FAME Uncategorized The Producers

The Producers

A Note from the Production Team

Nazi Germany was not funny.  Racism, sexism, homophobia: not funny.  Mel Brooks was one of the first Jewish entertainers to dare to make fun of Nazi Germany with the 1967 film, The Producers.  As a WWII veteran and a victim of antisemitism, Brooks was certainly not glorifying Hitler. Rather, he used humor to expose the absurdity of the Third Reich. Today, “Nazi Humor” is mainstream.  From Seinfield’s soup Nazi to Larry David’s Survivor episode in Curb your Enthusiasm (an hour well spent), American popular culture has normalized spoofing all things Nazi. But Mel Brooks literally set the stage in The Producers with Springtime for Hitler – a cheerful and tasteless play within a play that mocks one of histories’ most brutal dictators.  The film was met with mixed reviews (although it won an academy award for best screenplay) as viewers grappled with understanding where to draw the line with humor and satire.  After developing a cult following, The Producers was turned into a Broadway musical in 2001 winning 12 Tony Awards, an all-time record.

Flagstaff Arts Music and Entertainment (FAME) is a new theater company that picks edgy and provocative plays to encourage Flagstaff teens to explore contemporary issues through art.  The cast helps choose the shows and the production team uses the script to talk about difficult topics. The Producers is all about stereotypes.  Every character is a stereotype. The Jewish producers, Max and Leo, try to make money by creating a Broadway flop, ripping off old ladies and cheating the IRS, playing into our worst stereotypes about Jews and money. Yet we cheer them on as their friendship develops and they fail at failing. By raising money for a show that flops, they plan to run away to Rio, cooking the books and scamming the IRS.  With “Spring Time for Hitler”, Max and Leo find a play that is sure to offend everyone.  As we laugh at the funny lines (e.g., “Don’t be stupid, be a smarty, come and join the Nazi party”, “The Fuhrer is causing a furor”), underneath the humor is a statement about the dangers of nationalism. The little old ladies, whom Max swindles, are desperate, but watching them keep a beat with their walkers is charming and hilarious. Ulla, the Swedish actress with a ridiculous accent, exudes sexuality, portrayed as essential to succeed on Broadway in the 1960’s.  Her role evokes the current “me too” – a connection that did not escape the teenagers in FAME who grappled with her character being sexist. In Franz, we have an adorable Nazi who wrote “Springtime for Hitler” as a love letter to Hitler and his wife Eva. Who knew Nazi followers could be adorable?  The catchy tune and funny dance steps in “Der Guten Tag Hop-Clop” ridicule those who blindly follow unethical leaders.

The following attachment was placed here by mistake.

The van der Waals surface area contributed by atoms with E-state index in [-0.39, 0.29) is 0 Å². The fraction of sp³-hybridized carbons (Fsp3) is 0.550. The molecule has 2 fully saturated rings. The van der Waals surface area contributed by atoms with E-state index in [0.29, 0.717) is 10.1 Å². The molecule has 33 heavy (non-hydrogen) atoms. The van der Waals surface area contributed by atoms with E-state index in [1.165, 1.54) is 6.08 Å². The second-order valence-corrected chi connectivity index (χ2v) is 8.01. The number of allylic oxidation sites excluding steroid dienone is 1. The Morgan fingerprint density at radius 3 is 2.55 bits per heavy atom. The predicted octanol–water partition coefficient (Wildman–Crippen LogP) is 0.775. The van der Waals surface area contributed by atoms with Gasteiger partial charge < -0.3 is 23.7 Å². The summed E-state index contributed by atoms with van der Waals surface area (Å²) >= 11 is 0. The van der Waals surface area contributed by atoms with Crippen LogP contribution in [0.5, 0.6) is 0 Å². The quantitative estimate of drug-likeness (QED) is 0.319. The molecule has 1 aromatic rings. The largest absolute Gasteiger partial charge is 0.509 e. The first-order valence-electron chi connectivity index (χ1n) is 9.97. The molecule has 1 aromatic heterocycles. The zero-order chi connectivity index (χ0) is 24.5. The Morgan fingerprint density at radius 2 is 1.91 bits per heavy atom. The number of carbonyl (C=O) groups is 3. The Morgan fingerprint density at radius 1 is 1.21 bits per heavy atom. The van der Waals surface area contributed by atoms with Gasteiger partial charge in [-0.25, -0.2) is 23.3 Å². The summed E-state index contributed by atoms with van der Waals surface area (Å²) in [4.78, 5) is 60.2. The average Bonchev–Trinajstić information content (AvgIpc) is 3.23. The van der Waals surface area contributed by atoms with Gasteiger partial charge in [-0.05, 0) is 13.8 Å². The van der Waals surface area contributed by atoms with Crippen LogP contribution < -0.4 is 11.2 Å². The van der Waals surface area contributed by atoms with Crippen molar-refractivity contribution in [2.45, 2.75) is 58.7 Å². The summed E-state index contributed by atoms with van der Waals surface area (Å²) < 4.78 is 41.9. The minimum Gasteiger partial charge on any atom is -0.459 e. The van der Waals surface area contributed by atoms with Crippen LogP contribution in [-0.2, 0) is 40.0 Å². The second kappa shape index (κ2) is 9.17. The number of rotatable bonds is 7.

Rehearsals were sometimes uncomfortable.  Learning to goose step, making swastikas and shouting “Heil Hitler” made the cast think about what they were doing and why. Perhaps one of our biggest challenges was working with the caricatures of homosexuals in “Keep it Gay”.  Roger and Carmen are funny because they take themselves too seriously, not because they are gay.  In The Producers, the line between humorous and offensive is murky. For FAME, we sought to navigate it openly and deliberately, to understand and express how satire can diffuse bigotry, not perpetuate it.

Thank you for attending our show and reading our production note.  Today we want you to leave the theater exhausted from laughing so hard.  Tomorrow we want you to reflect on what this play means and how humor makes us re-evaluate our biases and stereotypes.

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